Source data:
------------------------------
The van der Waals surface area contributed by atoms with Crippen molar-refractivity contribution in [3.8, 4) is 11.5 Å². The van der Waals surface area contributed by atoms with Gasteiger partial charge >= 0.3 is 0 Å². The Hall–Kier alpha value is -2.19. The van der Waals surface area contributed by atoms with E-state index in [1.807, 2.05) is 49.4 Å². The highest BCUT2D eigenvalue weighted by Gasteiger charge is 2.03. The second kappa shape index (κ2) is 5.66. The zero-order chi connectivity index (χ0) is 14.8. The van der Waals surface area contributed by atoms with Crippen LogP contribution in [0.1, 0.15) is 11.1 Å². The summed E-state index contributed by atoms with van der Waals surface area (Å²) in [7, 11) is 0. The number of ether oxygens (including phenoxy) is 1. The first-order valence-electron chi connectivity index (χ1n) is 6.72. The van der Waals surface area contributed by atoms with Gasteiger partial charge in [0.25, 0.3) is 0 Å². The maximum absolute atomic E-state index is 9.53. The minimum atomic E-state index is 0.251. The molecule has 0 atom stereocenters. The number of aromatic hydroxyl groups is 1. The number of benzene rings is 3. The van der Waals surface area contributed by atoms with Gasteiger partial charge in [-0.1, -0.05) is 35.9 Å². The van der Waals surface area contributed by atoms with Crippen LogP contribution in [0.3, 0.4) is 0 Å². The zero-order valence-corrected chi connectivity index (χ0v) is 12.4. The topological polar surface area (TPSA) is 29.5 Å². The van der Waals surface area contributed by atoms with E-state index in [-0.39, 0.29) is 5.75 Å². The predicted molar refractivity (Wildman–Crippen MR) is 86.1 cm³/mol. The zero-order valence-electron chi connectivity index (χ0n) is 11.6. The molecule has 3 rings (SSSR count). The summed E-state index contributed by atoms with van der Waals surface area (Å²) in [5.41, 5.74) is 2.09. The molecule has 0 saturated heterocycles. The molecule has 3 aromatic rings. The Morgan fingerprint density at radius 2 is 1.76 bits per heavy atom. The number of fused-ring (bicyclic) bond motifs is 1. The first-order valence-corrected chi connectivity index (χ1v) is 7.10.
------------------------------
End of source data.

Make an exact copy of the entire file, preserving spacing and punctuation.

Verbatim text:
The van der Waals surface area contributed by atoms with Crippen molar-refractivity contribution in [3.8, 4) is 11.5 Å². The van der Waals surface area contributed by atoms with Gasteiger partial charge >= 0.3 is 0 Å². The Hall–Kier alpha value is -2.19. The van der Waals surface area contributed by atoms with E-state index in [1.807, 2.05) is 49.4 Å². The highest BCUT2D eigenvalue weighted by Gasteiger charge is 2.03. The second kappa shape index (κ2) is 5.66. The zero-order chi connectivity index (χ0) is 14.8. The van der Waals surface area contributed by atoms with Crippen LogP contribution in [0.1, 0.15) is 11.1 Å². The summed E-state index contributed by atoms with van der Waals surface area (Å²) in [7, 11) is 0. The number of ether oxygens (including phenoxy) is 1. The first-order valence-electron chi connectivity index (χ1n) is 6.72. The van der Waals surface area contributed by atoms with Gasteiger partial charge in [0.25, 0.3) is 0 Å². The maximum absolute atomic E-state index is 9.53. The minimum atomic E-state index is 0.251. The molecule has 0 atom stereocenters. The number of aromatic hydroxyl groups is 1. The number of benzene rings is 3. The van der Waals surface area contributed by atoms with Gasteiger partial charge in [-0.1, -0.05) is 35.9 Å². The van der Waals surface area contributed by atoms with Crippen LogP contribution in [0.3, 0.4) is 0 Å². The zero-order valence-corrected chi connectivity index (χ0v) is 12.4. The topological polar surface area (TPSA) is 29.5 Å². The van der Waals surface area contributed by atoms with E-state index in [-0.39, 0.29) is 5.75 Å². The predicted molar refractivity (Wildman–Crippen MR) is 86.1 cm³/mol. The zero-order valence-electron chi connectivity index (χ0n) is 11.6. The molecule has 3 rings (SSSR count). The summed E-state index contributed by atoms with van der Waals surface area (Å²) in [5.41, 5.74) is 2.09. The molecule has 0 saturated heterocycles. The molecule has 3 aromatic rings. The Morgan fingerprint density at radius 2 is 1.76 bits per heavy atom. The number of fused-ring (bicyclic) bond motifs is 1. The first-order valence-corrected chi connectivity index (χ1v) is 7.10.